After taking Cassie on a 45-minute walk before the heat hits us, I've spent the morning debugging, watching these news stories pile up for lunchtime reading:
- The US Supreme Court once again upheld Obamacare, with only Alito and Gorsuch dissenting.
- The Illinois legislature passed a common-sense gun control law, supported by the State Police, that largely brings us back in line with the rules we had in the 1990s.
- Illinois Deputy Governor Dan Hynes has resigned (ahem) ahead of the 2022 election.
- The BBC fact-checks this week's Iranian elections.
- Dana Milbank fact-checks Russian president Vladimir Putin, who has started repeating Republican Party lies about BLM and our election. Writing in the Atlantic, Anna Nemtsova says Putin has nothing to offer the West because he has dropped all pretense of liberalism.
- National Geographic has a photo essay of 20 natural wonders that disappeared in the past few years.
- After the warmest first half of June in history, Northeastern Illinois (i.e., Chicago) is in a severe drought that tonight's thunderstorms won't actually help. But Illinois has nothing on the southwestern US, which has it far, far worse, including forecast 50°C temperatures over large areas of Arizona and California.
Finally, Chicago architecture firm Skidmore, Owings & Merrill has revealed conceptual drawings for a moon base.
Oh, to be a dog. Cassie is sleeping comfortably on her bed in my office after having over an hour of walks (including 20 minutes at the dog park) so far today. Meanwhile, at work we resumed using a bit of code that we put on ice for a while, and I promptly discovered four bugs. I've spent the afternoon listening to Cassie snore and swatting the first one.
Meanwhile, in the outside world, life continues:
- Ukrainian police arrested members of the Cl0p ransomware gang, seizing money and cars along with the cybercriminals.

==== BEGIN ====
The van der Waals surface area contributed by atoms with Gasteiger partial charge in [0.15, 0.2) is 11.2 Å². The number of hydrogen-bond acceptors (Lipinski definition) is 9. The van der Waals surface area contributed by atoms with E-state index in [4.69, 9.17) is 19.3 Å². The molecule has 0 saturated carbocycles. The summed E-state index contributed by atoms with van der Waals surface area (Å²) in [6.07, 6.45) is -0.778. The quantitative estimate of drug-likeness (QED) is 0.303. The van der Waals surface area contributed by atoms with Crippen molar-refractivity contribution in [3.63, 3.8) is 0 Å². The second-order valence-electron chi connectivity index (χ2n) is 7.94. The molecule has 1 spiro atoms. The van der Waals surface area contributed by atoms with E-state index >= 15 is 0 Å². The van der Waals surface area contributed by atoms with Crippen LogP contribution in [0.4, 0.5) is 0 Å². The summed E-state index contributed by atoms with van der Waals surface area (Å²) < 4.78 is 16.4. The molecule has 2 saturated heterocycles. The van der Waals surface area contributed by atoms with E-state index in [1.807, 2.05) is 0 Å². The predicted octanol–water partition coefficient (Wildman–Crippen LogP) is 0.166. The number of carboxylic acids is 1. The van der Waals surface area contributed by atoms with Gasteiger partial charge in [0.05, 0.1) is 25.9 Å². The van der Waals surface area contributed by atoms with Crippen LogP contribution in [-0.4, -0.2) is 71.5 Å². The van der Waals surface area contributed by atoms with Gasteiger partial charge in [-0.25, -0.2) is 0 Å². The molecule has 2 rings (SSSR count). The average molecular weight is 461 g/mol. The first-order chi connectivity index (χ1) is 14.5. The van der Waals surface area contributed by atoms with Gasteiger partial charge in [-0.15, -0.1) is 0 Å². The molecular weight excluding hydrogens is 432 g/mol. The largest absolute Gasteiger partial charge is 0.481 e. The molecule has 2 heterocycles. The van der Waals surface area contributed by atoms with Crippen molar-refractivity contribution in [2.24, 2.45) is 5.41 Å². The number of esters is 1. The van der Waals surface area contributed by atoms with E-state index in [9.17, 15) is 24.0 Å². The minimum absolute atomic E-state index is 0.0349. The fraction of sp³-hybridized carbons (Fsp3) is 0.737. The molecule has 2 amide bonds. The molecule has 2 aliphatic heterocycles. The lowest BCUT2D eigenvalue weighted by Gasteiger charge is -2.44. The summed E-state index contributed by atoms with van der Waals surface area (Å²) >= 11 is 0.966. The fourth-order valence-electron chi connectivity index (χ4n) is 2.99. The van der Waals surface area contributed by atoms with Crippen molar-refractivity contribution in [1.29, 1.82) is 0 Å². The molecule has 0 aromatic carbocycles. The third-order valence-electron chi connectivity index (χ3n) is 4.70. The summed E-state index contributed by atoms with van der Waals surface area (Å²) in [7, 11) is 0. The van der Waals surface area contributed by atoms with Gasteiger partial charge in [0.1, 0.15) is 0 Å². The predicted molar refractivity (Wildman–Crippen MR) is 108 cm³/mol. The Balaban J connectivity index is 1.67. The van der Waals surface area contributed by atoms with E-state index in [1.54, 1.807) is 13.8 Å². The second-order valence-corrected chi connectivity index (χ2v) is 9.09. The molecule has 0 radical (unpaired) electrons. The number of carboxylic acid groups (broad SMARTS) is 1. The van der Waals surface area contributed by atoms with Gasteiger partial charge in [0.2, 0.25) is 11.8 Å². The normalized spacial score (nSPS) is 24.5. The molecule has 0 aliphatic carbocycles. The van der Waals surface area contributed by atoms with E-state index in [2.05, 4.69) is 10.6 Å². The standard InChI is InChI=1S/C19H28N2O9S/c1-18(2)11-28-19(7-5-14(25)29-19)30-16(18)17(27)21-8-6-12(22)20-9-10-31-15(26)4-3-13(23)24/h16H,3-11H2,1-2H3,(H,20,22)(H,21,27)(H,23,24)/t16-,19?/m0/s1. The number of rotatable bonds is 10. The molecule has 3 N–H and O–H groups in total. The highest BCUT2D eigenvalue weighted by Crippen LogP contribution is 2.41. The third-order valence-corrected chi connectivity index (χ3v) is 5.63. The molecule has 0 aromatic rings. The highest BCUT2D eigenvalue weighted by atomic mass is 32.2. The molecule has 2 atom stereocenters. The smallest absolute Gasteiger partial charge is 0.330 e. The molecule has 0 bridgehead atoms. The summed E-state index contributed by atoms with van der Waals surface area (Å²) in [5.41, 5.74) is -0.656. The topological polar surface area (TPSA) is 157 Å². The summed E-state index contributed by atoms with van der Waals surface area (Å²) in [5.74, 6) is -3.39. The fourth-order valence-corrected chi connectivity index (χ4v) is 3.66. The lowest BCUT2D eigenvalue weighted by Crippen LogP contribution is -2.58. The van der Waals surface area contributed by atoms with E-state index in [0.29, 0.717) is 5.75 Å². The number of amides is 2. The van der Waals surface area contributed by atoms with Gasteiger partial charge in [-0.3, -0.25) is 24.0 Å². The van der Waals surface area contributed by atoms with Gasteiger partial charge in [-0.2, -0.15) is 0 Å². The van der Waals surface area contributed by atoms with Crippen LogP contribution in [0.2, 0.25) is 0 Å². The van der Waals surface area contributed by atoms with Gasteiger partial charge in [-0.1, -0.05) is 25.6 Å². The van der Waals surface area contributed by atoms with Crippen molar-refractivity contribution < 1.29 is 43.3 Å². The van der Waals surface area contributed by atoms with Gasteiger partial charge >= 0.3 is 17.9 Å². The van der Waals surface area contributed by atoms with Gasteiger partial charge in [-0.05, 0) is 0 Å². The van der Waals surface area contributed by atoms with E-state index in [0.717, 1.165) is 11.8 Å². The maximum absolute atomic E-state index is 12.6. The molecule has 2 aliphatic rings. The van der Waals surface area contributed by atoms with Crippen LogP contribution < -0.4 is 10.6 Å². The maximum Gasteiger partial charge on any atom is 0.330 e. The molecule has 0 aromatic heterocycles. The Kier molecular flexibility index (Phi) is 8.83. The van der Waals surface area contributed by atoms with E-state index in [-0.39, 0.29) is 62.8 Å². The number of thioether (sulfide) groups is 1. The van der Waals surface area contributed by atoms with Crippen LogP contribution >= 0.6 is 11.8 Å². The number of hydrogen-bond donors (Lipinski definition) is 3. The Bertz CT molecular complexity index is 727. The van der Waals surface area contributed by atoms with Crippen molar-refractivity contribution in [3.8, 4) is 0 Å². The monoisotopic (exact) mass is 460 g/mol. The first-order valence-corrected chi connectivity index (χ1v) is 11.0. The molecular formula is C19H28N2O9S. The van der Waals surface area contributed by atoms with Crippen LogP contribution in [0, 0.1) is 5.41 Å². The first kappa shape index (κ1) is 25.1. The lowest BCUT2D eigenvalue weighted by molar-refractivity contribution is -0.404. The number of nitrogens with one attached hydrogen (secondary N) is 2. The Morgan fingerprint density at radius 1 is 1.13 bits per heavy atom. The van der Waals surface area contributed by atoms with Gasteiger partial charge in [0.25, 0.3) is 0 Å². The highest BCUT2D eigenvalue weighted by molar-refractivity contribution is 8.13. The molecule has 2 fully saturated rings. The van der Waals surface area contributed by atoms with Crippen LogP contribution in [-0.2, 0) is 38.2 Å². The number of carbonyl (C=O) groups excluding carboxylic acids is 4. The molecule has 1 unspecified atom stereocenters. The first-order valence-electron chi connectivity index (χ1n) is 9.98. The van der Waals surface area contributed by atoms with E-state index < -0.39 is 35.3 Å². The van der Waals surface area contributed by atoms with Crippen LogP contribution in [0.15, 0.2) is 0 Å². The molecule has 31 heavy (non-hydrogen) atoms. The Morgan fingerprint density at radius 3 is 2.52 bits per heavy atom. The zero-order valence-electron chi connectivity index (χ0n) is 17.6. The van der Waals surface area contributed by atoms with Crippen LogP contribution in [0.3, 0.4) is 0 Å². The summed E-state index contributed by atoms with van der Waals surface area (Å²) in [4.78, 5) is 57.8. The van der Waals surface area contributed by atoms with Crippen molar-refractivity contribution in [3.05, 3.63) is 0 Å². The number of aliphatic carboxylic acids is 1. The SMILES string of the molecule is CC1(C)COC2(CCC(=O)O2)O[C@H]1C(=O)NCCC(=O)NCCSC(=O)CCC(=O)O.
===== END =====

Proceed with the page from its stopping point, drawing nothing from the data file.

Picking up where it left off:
- Amtrak, the US passenger rail network, plans to expand its service over the next few years, for example by going to places that people want to go. (Sure, Las Cruces, N.M., might be a wonderful tourist destination, but why doesn't the train go to Las Vegas too?)
- Astronomer Seth Shostak, who works on SETI, expects any aliens who visit us to have non-biological forms, while physicist Mark Buchanan tells SETI to stop trying to contact them in the first place because they'll kill us all.
- Scientists have found that a Korean War-era technique of reading weather data could reduce contrails by 50% or more.
- On this day in 1858, Abraham Lincoln addressed the Illinois Republican Convention, saying "a house divided against itself cannot stand."
- Whiskey Advocate explains how to "build your best Old Fashioned."
And right by my house, TimeLine Theater plans to renovate a dilapidated warehouse to create a new theater space and cultural center, while a 98-year-old hardware store by Wrigley Field will soon become apartments.
Welp, I was about 99% correct, but this week they had over 100 correct answers, so no prize:
It’s the John A. Blatnik Bridge connecting Duluth and Superior. It was finished in 1961, when I was about 10, and I remember my first drive over the bridge on the day it officially opened — five kids, mom and dad in the Plymouth, topping out 120 fucking feet(!) above the harbor surface. At that time, it was the highest distance above earth I had ever been. The Blatnik Bridge had replaced a swinging bridge that carried trains as well as cars across the harbor.